nrfx_err_t err = nrfx_saadc_init(DT_IRQ(DT_NODELABEL(adc), priority));
if (err != NRFX_SUCCESS) {
  printk("nrfx_saadc_mode_trigger error: %08x", err);
  return;
}

5.3 Configure the SAADC channel using the previously defined channel configuration structure. The default configuration uses GAIN=1, which is too high to support supply voltage measurements. We need to change the gain config before configuring the channel:

channel.channel_config.gain = NRF_SAADC_GAIN1_6;
err = nrfx_saadc_channels_config(&channel, 1);
if (err != NRFX_SUCCESS) {
  printk("nrfx_saadc_channels_config error: %08x", err);
  return;
}

5.4 Configure SAADC driver in simple mode on channel 0. Passing NULL to the last argument will make the driver operate in blocking mode:

err = nrfx_saadc_simple_mode_set(BIT(0),
                                 NRF_SAADC_RESOLUTION_12BIT,
                                 NRF_SAADC_OVERSAMPLE_DISABLED,
                                 NULL);
if (err != NRFX_SUCCESS) {
  printk("nrfx_saadc_simple_mode_set error: %08x", err);
  return;
}

5.5 Set buffer where the sample will be stored. Since the sample interval is quite long and we only sample one channel, a buffer of one sample is sufficient:

err = nrfx_saadc_buffer_set(&sample, 1);
if (err != NRFX_SUCCESS) {
  printk("nrfx_saadc_buffer_set error: %08x", err);
  return;
}

6. Start the periodic timer for battery sampling at the interval given by BATTERY_SAMPLE_INTERVAL_MS.

Add the following line to the end of the function configure_saadc():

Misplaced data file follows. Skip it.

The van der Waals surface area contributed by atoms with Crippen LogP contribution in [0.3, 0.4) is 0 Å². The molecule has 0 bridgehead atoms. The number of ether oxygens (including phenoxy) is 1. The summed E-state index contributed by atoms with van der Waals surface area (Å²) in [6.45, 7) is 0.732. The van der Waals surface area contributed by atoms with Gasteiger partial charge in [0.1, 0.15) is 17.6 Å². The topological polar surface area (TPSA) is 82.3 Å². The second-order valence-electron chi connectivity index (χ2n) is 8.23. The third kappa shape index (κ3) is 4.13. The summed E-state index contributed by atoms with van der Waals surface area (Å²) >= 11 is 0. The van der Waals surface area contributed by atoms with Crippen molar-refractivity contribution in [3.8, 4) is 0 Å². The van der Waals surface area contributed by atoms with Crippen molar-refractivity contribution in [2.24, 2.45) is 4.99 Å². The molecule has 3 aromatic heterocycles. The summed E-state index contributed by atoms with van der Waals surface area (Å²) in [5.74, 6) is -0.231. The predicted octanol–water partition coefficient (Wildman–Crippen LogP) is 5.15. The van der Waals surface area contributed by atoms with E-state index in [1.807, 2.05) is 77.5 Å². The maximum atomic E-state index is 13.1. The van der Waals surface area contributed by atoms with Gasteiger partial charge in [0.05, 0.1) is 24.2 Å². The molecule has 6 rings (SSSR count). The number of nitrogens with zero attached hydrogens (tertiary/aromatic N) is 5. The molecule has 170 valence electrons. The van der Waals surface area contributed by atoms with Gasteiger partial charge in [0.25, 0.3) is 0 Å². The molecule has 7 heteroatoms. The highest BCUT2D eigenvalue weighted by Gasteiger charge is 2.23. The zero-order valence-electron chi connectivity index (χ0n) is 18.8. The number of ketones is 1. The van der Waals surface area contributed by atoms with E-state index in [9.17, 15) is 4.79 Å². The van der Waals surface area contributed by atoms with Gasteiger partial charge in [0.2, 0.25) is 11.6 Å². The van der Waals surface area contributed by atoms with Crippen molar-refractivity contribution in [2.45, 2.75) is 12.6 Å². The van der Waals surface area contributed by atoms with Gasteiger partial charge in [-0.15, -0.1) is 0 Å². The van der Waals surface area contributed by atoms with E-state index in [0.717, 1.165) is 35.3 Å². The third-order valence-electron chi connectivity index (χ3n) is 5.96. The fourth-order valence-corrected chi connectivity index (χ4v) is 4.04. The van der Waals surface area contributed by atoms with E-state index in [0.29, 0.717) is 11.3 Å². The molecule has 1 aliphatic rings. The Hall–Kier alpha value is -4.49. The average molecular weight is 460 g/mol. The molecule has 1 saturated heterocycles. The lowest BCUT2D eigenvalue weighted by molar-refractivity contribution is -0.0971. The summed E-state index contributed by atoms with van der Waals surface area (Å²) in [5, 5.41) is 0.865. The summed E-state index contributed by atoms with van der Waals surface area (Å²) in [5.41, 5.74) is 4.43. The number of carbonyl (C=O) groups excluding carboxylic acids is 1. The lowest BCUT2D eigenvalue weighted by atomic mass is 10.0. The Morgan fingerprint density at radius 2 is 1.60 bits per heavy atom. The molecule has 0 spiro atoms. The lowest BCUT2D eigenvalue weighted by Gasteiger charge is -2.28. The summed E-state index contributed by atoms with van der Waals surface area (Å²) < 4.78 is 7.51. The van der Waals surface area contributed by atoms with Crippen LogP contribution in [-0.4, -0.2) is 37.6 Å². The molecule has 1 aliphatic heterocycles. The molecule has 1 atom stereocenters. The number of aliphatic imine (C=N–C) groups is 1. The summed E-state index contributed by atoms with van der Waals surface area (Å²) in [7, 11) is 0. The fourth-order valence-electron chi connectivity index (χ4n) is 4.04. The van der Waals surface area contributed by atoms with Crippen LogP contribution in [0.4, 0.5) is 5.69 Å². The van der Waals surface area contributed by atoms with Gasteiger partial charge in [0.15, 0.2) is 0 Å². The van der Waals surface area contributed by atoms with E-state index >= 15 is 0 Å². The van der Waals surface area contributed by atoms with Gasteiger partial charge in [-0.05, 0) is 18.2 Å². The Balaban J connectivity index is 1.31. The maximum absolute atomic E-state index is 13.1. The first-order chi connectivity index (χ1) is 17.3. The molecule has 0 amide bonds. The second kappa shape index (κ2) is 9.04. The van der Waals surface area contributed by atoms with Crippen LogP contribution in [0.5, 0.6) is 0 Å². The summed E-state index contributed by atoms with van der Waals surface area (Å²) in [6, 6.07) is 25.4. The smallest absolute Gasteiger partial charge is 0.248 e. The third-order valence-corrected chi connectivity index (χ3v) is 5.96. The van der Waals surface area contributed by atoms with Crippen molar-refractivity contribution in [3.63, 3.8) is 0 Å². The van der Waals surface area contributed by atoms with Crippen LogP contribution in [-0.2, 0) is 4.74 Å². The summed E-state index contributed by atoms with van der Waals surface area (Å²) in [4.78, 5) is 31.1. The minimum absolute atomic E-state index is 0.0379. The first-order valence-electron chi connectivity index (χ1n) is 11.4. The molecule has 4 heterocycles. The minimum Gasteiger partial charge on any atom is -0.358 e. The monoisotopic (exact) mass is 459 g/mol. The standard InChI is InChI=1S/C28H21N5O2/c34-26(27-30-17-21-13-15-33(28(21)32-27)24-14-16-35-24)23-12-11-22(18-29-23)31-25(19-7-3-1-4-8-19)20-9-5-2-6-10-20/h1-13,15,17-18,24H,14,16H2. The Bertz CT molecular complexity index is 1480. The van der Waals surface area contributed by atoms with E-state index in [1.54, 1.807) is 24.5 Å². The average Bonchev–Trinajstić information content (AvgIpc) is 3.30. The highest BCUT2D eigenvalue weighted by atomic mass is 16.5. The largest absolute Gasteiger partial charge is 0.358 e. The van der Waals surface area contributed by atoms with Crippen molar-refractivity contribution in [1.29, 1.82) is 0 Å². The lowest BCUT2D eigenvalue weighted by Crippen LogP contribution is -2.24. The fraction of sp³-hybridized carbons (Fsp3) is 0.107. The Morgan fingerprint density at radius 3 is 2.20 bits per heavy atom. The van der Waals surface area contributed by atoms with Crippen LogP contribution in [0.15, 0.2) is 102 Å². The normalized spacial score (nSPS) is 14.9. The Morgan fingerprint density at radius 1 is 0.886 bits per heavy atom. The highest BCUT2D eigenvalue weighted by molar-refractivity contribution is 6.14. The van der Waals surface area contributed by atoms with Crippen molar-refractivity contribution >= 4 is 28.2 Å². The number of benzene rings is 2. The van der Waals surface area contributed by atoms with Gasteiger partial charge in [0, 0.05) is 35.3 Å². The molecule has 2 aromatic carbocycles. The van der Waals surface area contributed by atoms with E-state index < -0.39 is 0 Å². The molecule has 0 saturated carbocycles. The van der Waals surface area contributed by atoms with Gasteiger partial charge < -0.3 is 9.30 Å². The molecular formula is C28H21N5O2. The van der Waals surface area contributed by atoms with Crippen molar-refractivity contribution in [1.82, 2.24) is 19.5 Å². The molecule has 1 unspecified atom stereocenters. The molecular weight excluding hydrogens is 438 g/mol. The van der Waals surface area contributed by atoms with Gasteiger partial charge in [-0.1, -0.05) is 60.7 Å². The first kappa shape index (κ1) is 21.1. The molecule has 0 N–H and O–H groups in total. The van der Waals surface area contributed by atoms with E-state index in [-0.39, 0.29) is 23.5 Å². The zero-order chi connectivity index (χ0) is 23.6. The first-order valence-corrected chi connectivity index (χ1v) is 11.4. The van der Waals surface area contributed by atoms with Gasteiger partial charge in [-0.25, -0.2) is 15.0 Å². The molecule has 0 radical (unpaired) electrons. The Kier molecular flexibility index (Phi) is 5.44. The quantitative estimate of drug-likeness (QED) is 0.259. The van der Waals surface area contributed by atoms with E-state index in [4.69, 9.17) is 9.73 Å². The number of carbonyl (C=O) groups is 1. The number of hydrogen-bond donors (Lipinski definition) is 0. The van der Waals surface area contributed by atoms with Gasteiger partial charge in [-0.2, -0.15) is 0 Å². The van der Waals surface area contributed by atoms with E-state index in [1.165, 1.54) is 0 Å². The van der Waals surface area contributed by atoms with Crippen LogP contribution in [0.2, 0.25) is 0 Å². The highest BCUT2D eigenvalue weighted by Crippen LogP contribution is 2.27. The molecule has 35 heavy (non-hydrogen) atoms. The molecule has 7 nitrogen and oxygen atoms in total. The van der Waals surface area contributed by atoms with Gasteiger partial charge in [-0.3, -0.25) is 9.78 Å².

k_timer_start(&battery_sample_timer, K_NO_WAIT, K_MSEC(BATTERY_SAMPLE_INTERVAL_MS));

7. We will now implement the timer callback handler where sampling is triggered and results are printed.

7.1 Add the empty function structure to the main.c file

void battery_sample_timer_handler(struct k_timer *timer)
{

  /* Step 7.2 - Trigger the sampling */

  /* STEP 7.3 - Calculate and print voltage */


}

7.2 Trigger the sampling. The SAADC driver was previously configured in blocking mode, so the sample will be ready when the function returns:

nrfx_err_t err = nrfx_saadc_mode_trigger();
if (err != NRFX_SUCCESS) {
	printk("nrfx_saadc_mode_trigger error: %08x", err);
	return;
}

7.3 Calculate the battery voltage from the sample and print it on console. The formula is based on the Digital output formula in nRF52/nRF53/nRF91 SAADC peripheral chapter and converted to millivolts:

int battery_voltage = ((600*6) * sample) / ((1<<12));

printk("SAADC sample: %d\n", sample);
printk("Battery Voltage: %d mV\n", battery_voltage);

Testing

8. Build the application and flash it to your board.

9. Connect your analog input to a voltage source, just as you did in exercise 1.

This could be a dedicated power supply, a PPK2, a battery, or you can simply connect a wire between the analog input (AIN0) and VDD as shown below.

10. Using a serial terminal, you should see the below output:

The solution for this exercise can be found in the course repository, lesson6/inter_less6_exer2_solution.